Aristotle's Tragedy in a Modern Play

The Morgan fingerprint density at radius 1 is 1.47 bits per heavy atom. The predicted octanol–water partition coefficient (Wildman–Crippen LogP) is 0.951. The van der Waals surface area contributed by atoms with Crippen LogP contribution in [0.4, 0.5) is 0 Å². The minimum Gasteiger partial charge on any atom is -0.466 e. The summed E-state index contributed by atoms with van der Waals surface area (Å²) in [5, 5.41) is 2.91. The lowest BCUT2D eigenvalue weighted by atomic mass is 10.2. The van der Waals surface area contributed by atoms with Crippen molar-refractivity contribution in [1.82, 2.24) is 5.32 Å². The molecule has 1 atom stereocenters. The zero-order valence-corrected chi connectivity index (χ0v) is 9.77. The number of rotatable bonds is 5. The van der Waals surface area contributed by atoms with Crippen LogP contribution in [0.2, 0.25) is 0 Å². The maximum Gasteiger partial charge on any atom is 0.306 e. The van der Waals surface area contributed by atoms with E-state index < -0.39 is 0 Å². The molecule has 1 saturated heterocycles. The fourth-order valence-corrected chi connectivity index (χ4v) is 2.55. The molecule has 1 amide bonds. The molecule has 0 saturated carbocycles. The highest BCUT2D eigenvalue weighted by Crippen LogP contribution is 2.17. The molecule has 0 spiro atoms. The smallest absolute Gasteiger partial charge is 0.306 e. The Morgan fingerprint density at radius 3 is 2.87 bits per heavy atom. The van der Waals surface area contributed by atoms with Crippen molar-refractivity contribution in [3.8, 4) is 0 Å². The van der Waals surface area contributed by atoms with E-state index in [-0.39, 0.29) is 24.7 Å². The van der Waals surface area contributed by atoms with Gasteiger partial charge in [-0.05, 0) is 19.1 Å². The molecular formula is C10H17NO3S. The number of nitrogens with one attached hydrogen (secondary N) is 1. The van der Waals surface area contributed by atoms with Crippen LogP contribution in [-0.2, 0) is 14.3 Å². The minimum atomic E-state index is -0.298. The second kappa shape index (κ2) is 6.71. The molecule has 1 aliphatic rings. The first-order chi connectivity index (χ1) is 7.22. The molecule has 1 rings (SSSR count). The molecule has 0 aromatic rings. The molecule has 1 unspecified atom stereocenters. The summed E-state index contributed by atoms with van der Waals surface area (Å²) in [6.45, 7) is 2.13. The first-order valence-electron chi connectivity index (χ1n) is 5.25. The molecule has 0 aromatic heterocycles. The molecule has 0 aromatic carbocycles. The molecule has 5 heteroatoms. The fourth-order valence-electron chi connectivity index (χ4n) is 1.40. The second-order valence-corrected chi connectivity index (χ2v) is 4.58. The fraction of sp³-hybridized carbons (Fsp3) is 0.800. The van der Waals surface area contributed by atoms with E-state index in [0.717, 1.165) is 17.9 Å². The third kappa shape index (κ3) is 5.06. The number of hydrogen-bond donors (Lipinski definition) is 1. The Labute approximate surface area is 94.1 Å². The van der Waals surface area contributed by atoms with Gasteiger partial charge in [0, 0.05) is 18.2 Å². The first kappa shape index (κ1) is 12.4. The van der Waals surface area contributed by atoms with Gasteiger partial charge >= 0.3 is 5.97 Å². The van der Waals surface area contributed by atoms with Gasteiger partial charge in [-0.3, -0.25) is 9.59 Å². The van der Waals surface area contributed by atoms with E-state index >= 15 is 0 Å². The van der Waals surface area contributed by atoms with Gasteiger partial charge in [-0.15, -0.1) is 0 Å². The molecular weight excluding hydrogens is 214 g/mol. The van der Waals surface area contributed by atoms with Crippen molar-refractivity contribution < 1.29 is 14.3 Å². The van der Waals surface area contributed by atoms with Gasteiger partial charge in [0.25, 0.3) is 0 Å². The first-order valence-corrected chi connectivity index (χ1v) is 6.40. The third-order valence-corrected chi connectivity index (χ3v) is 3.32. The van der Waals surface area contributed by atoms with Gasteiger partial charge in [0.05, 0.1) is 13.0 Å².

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Aristotle's Tragedy in a Modern Play In Poetics, Aristotle explains tragedy as a kind of imitation of a certain magnitude, using direct action instead of narration to achieve its desired effect. It is of an exceptionally serious nature. Tragedy is also complete, with a structure that unifies all of its parts. It is meant to produce a catharsis of the audience, meant to produce the emotions of pity and fear and to purge them of these emotions and helping them better understand the ways of the gods and men. Tragedy is also in a language in both verse and song (Aristotle 1, VI; McLeish 8-9). Who's Afraid of Virginia Woolf, written by Edward Albee’s, is a contemporary tragedy. Through the criteria set forth by Aristotle the structure, theme, magnitude and plot of Who's Afraid of Virginia Woolf, will be analyzed. Finally, proving that Edward Albee’s, play is definitely a good example of a dramatic tragedy. Aristotle states that "For Tragedy is an imitation, not of men, but of an action and of life, and life consists in action, and its end is a mode of action, not a quality. Without action there cannot be tragedy; there may be one without character . . . The plot, then is the first principle, and, as it were, the soul of a tragedy: character holds the second place" (Aristotle 1, VI). The actions of the characters are influenced by their character and thought as well as the actions of others. These actions are put into a chain of events which is called the plot. In Aristotle's words, "Hence, the Plot is the imitation of the action- for by plot I here mean the arrangement of the incidents" (Aristotle 1, VI). In turn, they each represent a situation that does not occur in life to illustrate a point directed toward the audience. The plot in Who’s Afraid of Virginia Woolf, is a complex situation where, Edward Albee, revealed the “not so perfect” lives of two couples of

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